The Code deals with the exercise of voting rights in several provisions. When requested, institutional investors should disclose their full equity holding (Principle 3). Asset owners and managers should exercise their voting rights in an informed manner, which is (formally) understood as in accordance with policy. They should disclose voting at individual company level, per item, on a quarterly basis. General voting behaviour should be disclosed on an annual basis (Principle 7). In case services of proxy advisors are used, asset owners and managers should disclose to what extent the voting recommendations of those advisors are followed. They should also regularly evaluate that proxy advisors have robust processes, policies and capabilities in place to ensure the quality of the voting recommendations received. When convening an extraordinary general meeting or requesting an item to be put on the agenda, the asset owner or manager should first consult with the board (Principle 9) and should attend the meeting at which the particular agenda item is discussed (Principle 10). As such, the Code contains few hard obligations, but focuses mainly on voluntary measures and/or disclosure.

Dialogue and escalation

A remarkable provision is Principle 3. Its implications are unsurprising to the extent that the Dutch (company law) principle of reasonableness and fairness ensues that shareholders are expected to be prepared to enter into dialogue with Dutch listed investee companies. However, the Principle also gives a list of “escalation actions” asset owners and asset managers may take if circumstances so require. This list contains a number of remarkable steps, such as:

  • Intervening jointly with other institutional investors and shareholders on specific issues;
  • Issuing a public statement.

Thus, the Code appears to disregard the risk of market abuse and the rules on acting in concert. We are seriously questioning the wisdom of these proposed actions.

Also noteworthy is Principle 5, which states that asset owners and asset managers may aim to understand the aspirations and motivations of other relevant stakeholders of the company, including banks, creditors, customers, suppliers, the works council and non-governmental organizations, to advance the goals of a dialogue with a Dutch listed investee company and/or their voting behavior on material issues. The decision to respond to relevant stakeholders is determined by the asset owner or asset manager, based on the issue at hand.

Again, this provision seems to encourage activist behaviour and/or a dialogue behind the company’s back, which may lead to the formation of coalitions that may have other interests at heart than the company’s long-term growth. We feel that, although of course it should always be possible for the principal stakeholders to engage with each other, this should preferably not be done on a structural basis without the company’s knowledge or being informed (immediately) afterwards.

Securities lending

Another important phenomenon, analyzed intensively by Hu and Black and also by Schouten, is that of securities lending, which can result in economic interests exceeding (“hidden ownership”) or inferior to control power (“empty voting”). This is a contentious matter, as the incentives for investors to cast an informed vote (thus contributing to long-term value) could be distorted. Therefore, Principle 11 of the Code appears to be a step in the right direction. It stipulates that asset owners and managers should recall their lent shares if the agenda of a general meeting contains one or more significant matters. Significant matters are those of economic or strategic importance, where voting is anticipated to be close or controversial or where asset owner or asset manager disagree with the board’s recommendation. Additionally, asset owners and managers should refrain from voting if their short position exceeds their long position. However, this principle is not applicable at group level. In that case, the manager of the legal entity that is used for taking short positions has no influence on the group’s voting policy and behaviour. Nevertheless, the question remains whether securities lending is a topic that belongs in a stewardship code. The UK instrument, for instance, does not address this issue and so far does not seem intent on doing so.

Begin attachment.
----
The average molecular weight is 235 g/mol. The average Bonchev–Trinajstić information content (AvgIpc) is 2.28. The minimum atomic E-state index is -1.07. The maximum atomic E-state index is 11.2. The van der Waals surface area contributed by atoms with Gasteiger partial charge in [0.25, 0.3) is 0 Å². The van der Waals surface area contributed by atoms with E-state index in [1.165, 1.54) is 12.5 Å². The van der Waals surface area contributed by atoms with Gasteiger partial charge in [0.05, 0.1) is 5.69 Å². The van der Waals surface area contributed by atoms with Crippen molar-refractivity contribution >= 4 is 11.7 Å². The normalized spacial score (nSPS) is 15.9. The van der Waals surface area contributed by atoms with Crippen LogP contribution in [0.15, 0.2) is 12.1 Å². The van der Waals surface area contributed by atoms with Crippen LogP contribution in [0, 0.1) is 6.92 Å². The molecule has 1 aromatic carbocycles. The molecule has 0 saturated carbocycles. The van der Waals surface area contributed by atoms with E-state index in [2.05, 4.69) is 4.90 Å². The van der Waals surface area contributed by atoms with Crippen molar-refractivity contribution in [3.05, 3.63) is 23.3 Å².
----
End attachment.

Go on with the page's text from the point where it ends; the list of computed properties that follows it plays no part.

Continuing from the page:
The Review of the UK Stewardship Code

Similar to the Dutch Stewardship Code, its UK counterpart aims to improve the quality of the engagement between investors and corporations and, thus, to contribute to long-term value. The UK Stewardship Code was first adopted in 2012. A revised edition is scheduled to be presented later this year, as part of the broader overhaul of UK corporate governance. Indeed, the UK Stewardship Code has not remained free from criticism. Some have argued that in comparison with the UK Corporate Governance Code, it (i) emphasizes disclosure over substantively regulating the roles of different corporate actors, (ii) is less detail-oriented and (iii) lacks specific sanctioning mechanisms. As noted, the Code faces the same problems. Additionally, the fact that British institutional shareholders have drastically diversified their holdings beyond national borders has been cited as another complicating factor in ensuring the UK Stewardship Code’s effectiveness. Melis has called this the “institutional investor stewardship myth”.

Indeed, what has been presented in the 2017 proposal for reviewing the UK Stewardship Code as some initial “high level questions” actually concerns a rather fundamental inquiry on its future, both to its form as well as its substance. Issues to be discussed include whether expectations regarding investors’ behavior should be formulated more clearly, and whether different Stewardship Codes should apply for specific types of signatories or based on their position in the investment chain (direct or indirect). Another matter is whether certain aspects (including diversity) of the UK Corporate Governance Code should be applied by analogy, or whether institutional parties should specify how they contribute to long-term value creation (with a view to dividends and share buybacks, ESG policies and holding periods). Finally, in the UK (Stewardship Code) Consultation, a request is made to provide information on any element of foreign Stewardship Codes that could be of use. After this plethora of options, one is left with the impression that currently there is no clear-cut vision on the future function of the UK Stewardship Code, and that considerable changes are not unlikely.

Thus, one may wonder whether it would not have made more sense for Eumedion to postpone the adoption of the Code until a revised UK counterpart would have been presented. Additionally, the revised (and binding) Shareholder Rights Directive considers asset owners and asset managers as well, meaning that one can cast even more doubts over the usefulness of the Code. Nevertheless, the Code is there. Given the fact that it largely aims to follow the existing UK approach, it will be interesting to see whether the initiative will yield any significant results—to be continued.